– ProfRob
    Oct 19, 2021 at 21:39
  • $\begingroup$ It's probably not a great idea to ask GR questions on this site, because there are misunderstandings of GR circulating. An answer by benrg says: > There is no locally measurable force associated with the Hubble expansion. This is wrong. For a thorough discussion of this, see Cooperstock et al., arxiv.org/abs/astro-ph/9803097v1 . As an example, they calculate the rate of expansion for the earth-sun system at the end of section 4 (although of course other effects would completely overwhelm the effect due to cosmological expansion). It's not zero, and it's not what you would naively expect $\endgroup$
    – user44162
    Oct 20, 2021 at 14:37
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    $\begingroup$ Comments are not for extended discussion; this conversation has been moved to chat. $\endgroup$
    – called2voyage
    Oct 20, 2021 at 16:20
  • $\begingroup$ @user44162 Indeed there seems to be some consensus that the effects are not zero, but they are much smaller than the naive expectation of applying an acceleration based on $H_0$. A more recent paper on the subject: ui.adsabs.harvard.edu/abs/2013MNRAS.429..915I/abstract $\endgroup$
    – ProfRob
    Oct 20, 2021 at 16:37

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There is no locally measurable force associated with the Hubble expansion. The short reason is in ProfRob's comment: "the little piece of the universe you are considering doesn't obey the approximations (being homogeneous and isotropic) that lead to the Hubble expansion." For more details, see this answer.

In ΛCDM cosmology, $Λ$ does cause an outward acceleration that is in principle measurable locally. Its magnitude is around $10^{-35}$ or $10^{-36}\text{ (m/s}^2\text{)/m}$ in any era (it only depends on $Λ$, which is constant). But you can define a conserved potential energy for this force, so it can't stabilize orbits against gravitational decay – otherwise you could build a machine that radiated power in the form of gravitational waves forever.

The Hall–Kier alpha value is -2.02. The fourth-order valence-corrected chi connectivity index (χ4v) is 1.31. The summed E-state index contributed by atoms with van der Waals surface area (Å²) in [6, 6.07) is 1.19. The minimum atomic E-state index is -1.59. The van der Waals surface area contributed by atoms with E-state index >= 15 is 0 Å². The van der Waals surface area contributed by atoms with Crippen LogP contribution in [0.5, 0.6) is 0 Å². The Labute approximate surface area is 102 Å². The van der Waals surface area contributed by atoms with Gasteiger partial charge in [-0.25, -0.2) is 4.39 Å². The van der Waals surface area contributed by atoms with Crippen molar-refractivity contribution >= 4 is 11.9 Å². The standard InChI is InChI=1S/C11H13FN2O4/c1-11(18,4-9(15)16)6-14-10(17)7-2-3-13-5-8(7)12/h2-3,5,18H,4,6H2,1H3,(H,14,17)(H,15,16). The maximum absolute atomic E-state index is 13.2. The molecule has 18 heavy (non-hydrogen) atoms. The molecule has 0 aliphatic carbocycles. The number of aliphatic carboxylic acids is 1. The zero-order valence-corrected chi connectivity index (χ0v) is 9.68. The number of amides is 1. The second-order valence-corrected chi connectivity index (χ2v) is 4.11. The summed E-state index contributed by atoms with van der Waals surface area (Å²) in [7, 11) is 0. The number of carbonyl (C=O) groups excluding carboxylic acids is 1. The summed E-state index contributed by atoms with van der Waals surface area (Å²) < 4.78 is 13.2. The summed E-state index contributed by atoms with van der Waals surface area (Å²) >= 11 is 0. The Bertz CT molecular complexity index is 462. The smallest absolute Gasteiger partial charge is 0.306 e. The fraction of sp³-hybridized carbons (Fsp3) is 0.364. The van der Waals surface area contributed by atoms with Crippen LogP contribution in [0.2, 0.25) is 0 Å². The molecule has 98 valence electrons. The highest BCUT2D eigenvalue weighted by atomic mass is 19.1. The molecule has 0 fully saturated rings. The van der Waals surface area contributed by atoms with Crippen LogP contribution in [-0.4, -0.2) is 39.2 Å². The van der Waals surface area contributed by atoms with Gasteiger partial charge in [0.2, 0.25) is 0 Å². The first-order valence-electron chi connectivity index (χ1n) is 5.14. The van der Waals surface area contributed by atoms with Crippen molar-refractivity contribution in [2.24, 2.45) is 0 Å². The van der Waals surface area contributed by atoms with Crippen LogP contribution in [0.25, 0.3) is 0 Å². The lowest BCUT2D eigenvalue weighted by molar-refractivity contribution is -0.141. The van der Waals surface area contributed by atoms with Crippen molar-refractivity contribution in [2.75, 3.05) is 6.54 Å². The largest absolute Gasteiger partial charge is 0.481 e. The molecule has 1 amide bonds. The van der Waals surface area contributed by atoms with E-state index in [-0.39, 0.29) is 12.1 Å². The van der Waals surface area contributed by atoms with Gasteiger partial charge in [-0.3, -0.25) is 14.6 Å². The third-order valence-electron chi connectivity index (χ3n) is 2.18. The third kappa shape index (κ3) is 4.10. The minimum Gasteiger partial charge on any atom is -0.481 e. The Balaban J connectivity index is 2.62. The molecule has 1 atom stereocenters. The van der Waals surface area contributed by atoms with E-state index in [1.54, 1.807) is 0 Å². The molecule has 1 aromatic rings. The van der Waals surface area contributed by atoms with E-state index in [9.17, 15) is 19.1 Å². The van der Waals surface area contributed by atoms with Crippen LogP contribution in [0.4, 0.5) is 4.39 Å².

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  • $\begingroup$ Makes a lot of sense; Thanks!! $\endgroup$
    – Justin T
    Oct 20, 2021 at 0:24
  • $\begingroup$ So what exactly happens in the critical limit between a binary decaying due emission of gravitational waves, and it being torn apart cosmological constant driven expansion? $\endgroup$
    – mmeent
    Oct 20, 2021 at 7:59
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    $\begingroup$ @mmeent For circular orbits, the orbital speed goes to zero at a finite radius instead of asymptotically approaching zero as $r\to\infty$. At the critical distance you could have two massive bodies at relative rest (and not radiating), but it's an unstable equilibrium. $\endgroup$
    – benrg
    Oct 20, 2021 at 8:38
  • $\begingroup$ Playing with a gravitational acceleration calculator gives me a guess of about 10 000 km for 1 g masses. TBH I'm not sure if I did that right. $\endgroup$
    – JollyJoker
    Oct 20, 2021 at 11:36